It is even possible the ring was lost by one of the French soldiers or Native American warriors who destroyed the Chadbourne site during the 1690 Salmon Falls raid.

The Chadbourne homestead itself dates to between 1650-1690. At the time, the homestead was one of the largest dwellings in New England.

During the 1600s the Chadbournes operated one of the earliest water-powered sawmills in North America.

The complex was ultimately burned following an Indian raid. The site sits at the intersection of the Great Works and Salmon Falls rivers. Due to all the trade that was occurring at this time, this area would have been an important spot.

Fewer than 20 people were actively digging at the site recently, including Baker and other archaeologists and local volunteers. The work is taking place under a canopy set in the middle of a field near the river.

At the time, the homestead would have commanded a view of both rivers, although a screen of trees has since grown up.

The field is dotted with red and blue flags laying out grid for further digs.

Work on the site is sponsored by the Old Berwick Historical Society. The society's museum is home to many artifacts that have been found at the site, many of which are currently on display.

The second day of excavation was held in late February. The team brought in a ground-penetrating radar in an attempt to map a wooden palisade. In previous years, they had found traves of a trench the team believes had marked a defensive wall.

Work will continue until August 22 this year, however outdoor fieldwork will run to August 15. Historical society members are eligible to work as dig volunteers, however, visitors are welcome at any time. Training will be provided. Information on signing up for the project is available by calling (207) 748-0074.

The museum itself is open during the summer from 1 to 4 p.m. on Saturdays and on Sunday by appointment.

From the Portsmouth Herald, submitted by Ken Reckart, Seffner, FL.



KAHO"OLAWE YIELDS BOUNTY OF ARTIFACTS

Archaeologists working alongside Kaho"olawe clearance crews have found a treasure trove of artifacts, including roughly 650 more "features" than were previously known to exist.

"Considering the arid environment, the erosion and the use by the military, we were surprised at how many newly discovered sites there were," said Hal Hammatt of Cultural Surveys Hawaii, the Navy's archaeology contractor.

The discoveries were part of the largest archaeological project in Hawaii history, a six-year $12 million effort that was integrated into the $400 million federally funded cleanup of unexploded ordnance from the former military bombing range.

The archaeologists discovered new examples of every type of archaeological feature and sites, ranging from ancient fishing shrines to a habitation complex on the south slope of Lua Makika, the island's 1,477-foot summit, as well as a major petroglyph field.

A feature is a distinct physical aspect of a site that is treated as a separate entity. Examples might include building foundations or burials.

As the Navy's contractor continues to haul away unexploded ordnance, the Kaho"olawe Island Reserve Commission is preparing to transform the 45-square-mile island into a cultural preserve.

Recently, commissioners heard for the first time the far-ranging scope of cultural material identified on the island.

Hammatt said nearly 3,000 features were recorded. The original archaeological survey conducted in the late 1970s and early 1980s identified 2,377 features.

During the cleanup project, 20 archaeologists examined all 11,500 of the island's square-meter grids.

The artifacts were mapped, photographed and catalogued in a computerized database that will be turned over to the commission.

"The amount of data is fantastic; it's absolutely tremendous," said Stanton Enomoto, the commission's acting executive director. "It is one of the most important legacies of this project, and it will provide years and years of interpretation."

James Putnam, the project's civilian director, put it this way: "There must be a thousand Ph.D. theses out there."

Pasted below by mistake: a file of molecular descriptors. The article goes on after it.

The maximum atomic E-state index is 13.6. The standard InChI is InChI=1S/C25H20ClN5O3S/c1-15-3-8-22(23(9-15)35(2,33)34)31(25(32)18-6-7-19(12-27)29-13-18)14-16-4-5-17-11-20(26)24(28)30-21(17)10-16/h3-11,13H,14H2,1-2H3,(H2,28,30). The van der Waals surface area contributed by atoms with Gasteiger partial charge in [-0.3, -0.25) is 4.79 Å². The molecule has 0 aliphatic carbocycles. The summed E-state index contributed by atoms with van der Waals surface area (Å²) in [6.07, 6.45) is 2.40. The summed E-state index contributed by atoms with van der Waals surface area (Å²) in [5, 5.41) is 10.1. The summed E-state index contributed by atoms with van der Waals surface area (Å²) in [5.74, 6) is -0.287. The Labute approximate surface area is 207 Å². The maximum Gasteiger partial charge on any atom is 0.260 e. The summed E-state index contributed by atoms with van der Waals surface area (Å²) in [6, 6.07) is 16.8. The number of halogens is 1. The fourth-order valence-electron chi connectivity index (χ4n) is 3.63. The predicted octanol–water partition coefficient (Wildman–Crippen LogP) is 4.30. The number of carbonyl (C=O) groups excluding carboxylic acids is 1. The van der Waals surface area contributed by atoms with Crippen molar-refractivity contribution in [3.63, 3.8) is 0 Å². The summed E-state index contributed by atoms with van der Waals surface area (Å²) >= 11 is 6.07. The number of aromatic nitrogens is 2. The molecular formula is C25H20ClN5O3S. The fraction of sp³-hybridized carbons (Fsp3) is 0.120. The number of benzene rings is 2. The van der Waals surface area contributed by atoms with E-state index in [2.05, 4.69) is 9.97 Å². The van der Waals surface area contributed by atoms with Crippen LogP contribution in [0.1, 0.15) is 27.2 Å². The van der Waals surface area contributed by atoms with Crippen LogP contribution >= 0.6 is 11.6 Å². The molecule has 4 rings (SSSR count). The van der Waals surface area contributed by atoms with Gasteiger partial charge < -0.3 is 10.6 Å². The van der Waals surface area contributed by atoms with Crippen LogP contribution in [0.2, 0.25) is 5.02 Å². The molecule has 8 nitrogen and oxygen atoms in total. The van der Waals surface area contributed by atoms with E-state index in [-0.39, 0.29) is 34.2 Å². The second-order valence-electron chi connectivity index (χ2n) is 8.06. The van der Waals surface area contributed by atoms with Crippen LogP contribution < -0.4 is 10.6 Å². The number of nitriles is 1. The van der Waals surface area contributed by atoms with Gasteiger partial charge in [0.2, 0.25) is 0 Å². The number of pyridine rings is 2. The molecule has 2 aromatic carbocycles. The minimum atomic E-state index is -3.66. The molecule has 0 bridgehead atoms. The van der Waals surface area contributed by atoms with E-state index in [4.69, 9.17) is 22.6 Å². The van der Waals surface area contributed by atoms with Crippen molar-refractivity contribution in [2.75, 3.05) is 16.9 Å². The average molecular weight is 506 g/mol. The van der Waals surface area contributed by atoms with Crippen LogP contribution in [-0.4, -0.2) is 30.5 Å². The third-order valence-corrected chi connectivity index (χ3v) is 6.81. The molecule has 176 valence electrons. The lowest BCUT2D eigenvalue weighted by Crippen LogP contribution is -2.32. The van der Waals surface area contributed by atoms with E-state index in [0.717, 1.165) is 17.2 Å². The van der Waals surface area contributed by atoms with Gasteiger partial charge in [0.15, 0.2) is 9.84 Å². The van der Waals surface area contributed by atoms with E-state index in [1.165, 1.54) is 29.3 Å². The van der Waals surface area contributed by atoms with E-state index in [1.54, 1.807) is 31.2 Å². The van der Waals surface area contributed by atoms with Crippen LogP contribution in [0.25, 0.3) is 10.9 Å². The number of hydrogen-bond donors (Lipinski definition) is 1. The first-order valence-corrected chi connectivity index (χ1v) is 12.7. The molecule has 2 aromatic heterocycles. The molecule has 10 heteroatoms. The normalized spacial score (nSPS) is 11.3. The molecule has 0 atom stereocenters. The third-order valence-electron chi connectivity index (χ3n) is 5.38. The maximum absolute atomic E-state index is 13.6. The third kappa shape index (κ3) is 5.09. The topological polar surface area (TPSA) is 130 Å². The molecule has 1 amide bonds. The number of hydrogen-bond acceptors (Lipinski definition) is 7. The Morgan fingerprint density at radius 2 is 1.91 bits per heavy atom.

Hammatt said there's a greater concentration of archaeological artifacts on Kaho"olawe than any other Hawaiian island, with the possible exception of Ni"ihau, which has yet to be studied.

The bounty of artifacts is not necessarily a reflection of the level of human activity, he said, but of the fact that the island escaped the destructive forces of human population and development. The uninhabited island was a ranch before it was confiscated by the military at the start of World War II.

"It's pretty amazing how little impact the bombing did have (on the artifacts)," he said.

Hammatt said the study confirmed the island's economic activities were primarily agriculture, fishing and quarrying adze tools.

The most striking aspect of Kaho"olawe's archaeology, he said, is the number of sites and features exposed by erosion at the top of the island.

Many sites were found close to the Lua Makika crater, the island's agricultural breadbasket. Most of them, Hammatt said, were on the southwest side of the summit in order to be shielded from the winds channeling through the isthmus of Maui.

Also noteworthy are the relatively undisturbed and pristine valley sites on the north coast. Hammatt said he would get chicken skin amid the concentration of ancient sites, leaving him with "a sense of origin."

"It's like there's a house site here and a house site there, and you have to physically watch your step. It's an amazing place."

From The Honolulu Advertiser, submitted by Ron Paul Smith, Honolulu, HI.



CHANCELLORSVILLE, GLENDALE LISTED AMONG "ENDANGERED' CIVIL WAR SITES



Two Virginia battlefields sitting just outside designated protected land were named recently by a preservation group as two of the country's most endangered Civil War battlefields.

The battle of Chancellorsville is legendary among military historians as a masterful execution of a daring Confederate plan, but one that cost the South one of its most valuable leaders, Lt. Gen. Thomas "Stonewall" Jackson.

A 790-acre chunk of the battlefield, about halfway between Richmond and Washington, D.C., is the focal point of a furious modern-day battle pitting the demands of suburban sprawl against preservationists trying to keep as much of the land empty as possible.

Farther to the south and east, the 7,800-acre Henrico County site of the 1862 battle of Glendale saw some of the war's worst hand-to-hand combat, as well as about 6,500 casualties as Union soldiers retreated. It, too, faces the possibility of development.

Other sites designated on the Civil War Preservation Trust's top 10 endangered list are Fort Donelson and Franklin in Tennessee; South Mountain, MD.; Wilson's Creek, MO.; Morris Island, S.C.; New Bern, N.C.; Mansfield, LA.; and the "Hell Hole" northwest of Atlanta.

The group selected the sites based on geography, military significance and the immediacy of the development threat.

Jim Lighthizer, head of the trust, said the Chancellorsville site "is of extraordinary significance in any way you can evaluate it," and called Glendale one of the few pieces of threatened land "that had so much actual fighting" on it.

From The Associated Press, submitted by Chadwic T. Anderson, Bedford, VA.